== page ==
As a former C programmer, one of the reasons I like Rust is because it is easier to debug. This is what I would say to the C programmer(s) you mentioned.
Unsafe code in Rust (such as the unwinding code in Rust's core library, which I presume is unsafe) can segfault. That is one of the many, many things that can happen if it triggers undefined behavior (UB). To my knowledge, all of Rust's UB side effects can be triggered by C, even if some are harder to pull off.
Thinking about debugging, the question one must ask is: by the time my program aborted (whether a segfault, hitting an assert, or something else), what else happened before that point? The default behavior of debuggers is to run the program until it traps an abort. That is the state in which you will start the expedition of root cause analysis.
At that point, you are looking at dozens of pottery shards and trying guess what the vase looked like before it shattered. In my experience, this is easier with Rust -- even on unsafe code! -- simply because its memory safety rules mean less goes wrong before the program is stopped.
In C, the heap (if not the stack itself) is often damaged by the time it is stopped. Lots of what Rust would call UB went on before that point, but that's totally fine in C. It wasn't until the program tried to do something completely against the rules -- like accessing memory outside the process address space -- that it was stopped.
By contrast, when I was writing unsafe Rust interacting with C as my first Rust project, Rust's better behavior made memory corruption rarer, narrower, and easier to pin down the vast majority of the time.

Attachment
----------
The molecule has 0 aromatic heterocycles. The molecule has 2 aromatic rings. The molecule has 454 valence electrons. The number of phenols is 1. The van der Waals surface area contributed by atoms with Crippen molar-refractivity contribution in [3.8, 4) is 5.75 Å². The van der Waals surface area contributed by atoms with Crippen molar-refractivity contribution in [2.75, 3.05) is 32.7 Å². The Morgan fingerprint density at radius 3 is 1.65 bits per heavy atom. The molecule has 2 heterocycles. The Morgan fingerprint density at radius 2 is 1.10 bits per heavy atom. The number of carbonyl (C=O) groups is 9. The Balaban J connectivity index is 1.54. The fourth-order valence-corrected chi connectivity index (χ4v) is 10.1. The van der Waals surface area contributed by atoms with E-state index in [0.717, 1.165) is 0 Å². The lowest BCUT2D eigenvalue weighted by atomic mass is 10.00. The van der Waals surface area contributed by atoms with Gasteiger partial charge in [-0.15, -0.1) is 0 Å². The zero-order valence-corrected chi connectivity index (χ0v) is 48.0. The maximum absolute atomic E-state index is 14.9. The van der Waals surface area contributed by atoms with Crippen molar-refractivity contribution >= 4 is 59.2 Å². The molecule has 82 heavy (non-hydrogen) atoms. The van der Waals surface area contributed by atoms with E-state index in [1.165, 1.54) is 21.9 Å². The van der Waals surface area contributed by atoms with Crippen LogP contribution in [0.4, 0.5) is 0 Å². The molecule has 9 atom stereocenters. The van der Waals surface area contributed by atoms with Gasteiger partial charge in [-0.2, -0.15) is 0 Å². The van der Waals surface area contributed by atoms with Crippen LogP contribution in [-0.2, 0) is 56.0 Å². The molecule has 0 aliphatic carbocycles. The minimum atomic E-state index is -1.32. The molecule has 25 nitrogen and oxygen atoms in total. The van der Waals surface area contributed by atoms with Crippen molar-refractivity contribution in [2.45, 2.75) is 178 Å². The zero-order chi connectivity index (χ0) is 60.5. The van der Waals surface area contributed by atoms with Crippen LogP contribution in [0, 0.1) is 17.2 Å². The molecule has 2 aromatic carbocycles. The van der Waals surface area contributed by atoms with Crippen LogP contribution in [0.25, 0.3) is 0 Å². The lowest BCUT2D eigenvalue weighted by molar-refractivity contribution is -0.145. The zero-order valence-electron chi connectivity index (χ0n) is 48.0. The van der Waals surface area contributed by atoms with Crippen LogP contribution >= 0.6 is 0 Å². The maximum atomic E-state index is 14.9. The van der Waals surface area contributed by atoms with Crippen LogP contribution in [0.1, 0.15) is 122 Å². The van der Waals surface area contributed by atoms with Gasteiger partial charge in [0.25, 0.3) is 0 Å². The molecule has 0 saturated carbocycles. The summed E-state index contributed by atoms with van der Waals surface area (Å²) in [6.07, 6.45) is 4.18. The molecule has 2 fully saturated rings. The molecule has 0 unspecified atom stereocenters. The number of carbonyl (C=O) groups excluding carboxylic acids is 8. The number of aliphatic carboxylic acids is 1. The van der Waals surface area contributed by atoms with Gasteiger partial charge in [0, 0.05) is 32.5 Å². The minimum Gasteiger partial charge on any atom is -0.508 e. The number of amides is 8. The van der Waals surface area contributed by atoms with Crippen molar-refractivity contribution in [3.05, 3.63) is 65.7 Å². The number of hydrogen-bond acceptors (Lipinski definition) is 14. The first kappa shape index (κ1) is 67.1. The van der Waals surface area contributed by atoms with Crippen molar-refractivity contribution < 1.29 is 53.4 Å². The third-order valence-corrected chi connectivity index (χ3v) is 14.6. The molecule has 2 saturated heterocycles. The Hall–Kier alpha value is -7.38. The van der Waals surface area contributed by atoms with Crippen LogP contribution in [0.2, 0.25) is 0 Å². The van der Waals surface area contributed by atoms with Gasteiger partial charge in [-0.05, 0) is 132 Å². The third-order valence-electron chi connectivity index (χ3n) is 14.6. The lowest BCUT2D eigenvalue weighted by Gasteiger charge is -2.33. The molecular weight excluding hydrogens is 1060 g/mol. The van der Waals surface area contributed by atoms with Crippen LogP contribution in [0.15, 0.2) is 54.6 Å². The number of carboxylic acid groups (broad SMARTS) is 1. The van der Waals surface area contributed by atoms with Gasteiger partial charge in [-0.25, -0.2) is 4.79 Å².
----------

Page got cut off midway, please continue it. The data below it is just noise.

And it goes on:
If I did not understand an
unsafe contract and triggered UB, what usually happened was that the C code would uncover the issue very quickly, with very few side effects.
An example that happened often at the beginning: suppose something on the heap was implicitly dropped, but I didn't realize that and passed a pointer to it back to C. A classic use after free.
By the time I made that mistake, I had already fought with the borrow checker, which wouldn't let me try to pass the naked reference back. The
Box type made sure I could not pull it out and keep it on the stack. And Rust's own compiler passes made sure that the item was not implicitly dropped so long as I kept using it.
The only thing Rust couldn't check was the validity of the pointer that was returned. It checked the validity when it was created (because it was created from a reference), but the point of a pointer (ahem) is to have an unbounded, a.k.a. "programmer managed" lifetime.
By the time the Rust compiled, that manual lifetime was the only thing wrong. When the program ran, nothing would go wrong in Rust, but the C would segfault on the first access without anything else bad happening.
The first time this happened, it took a while to figure out what went wrong. After all, the debugger was in the C code which had called the Rust when the fault actually occurred. But once I figured it out, the pattern it was easy to recognize.
In the course of that project, it is true that I created some rather nasty situations with UB. My personal "favorite" (which I should do a post about sometime) was getting a single-threaded program to deadlock itself. But every single one could happen in C -- and Rust simply made them much easier to debug than the C would have been.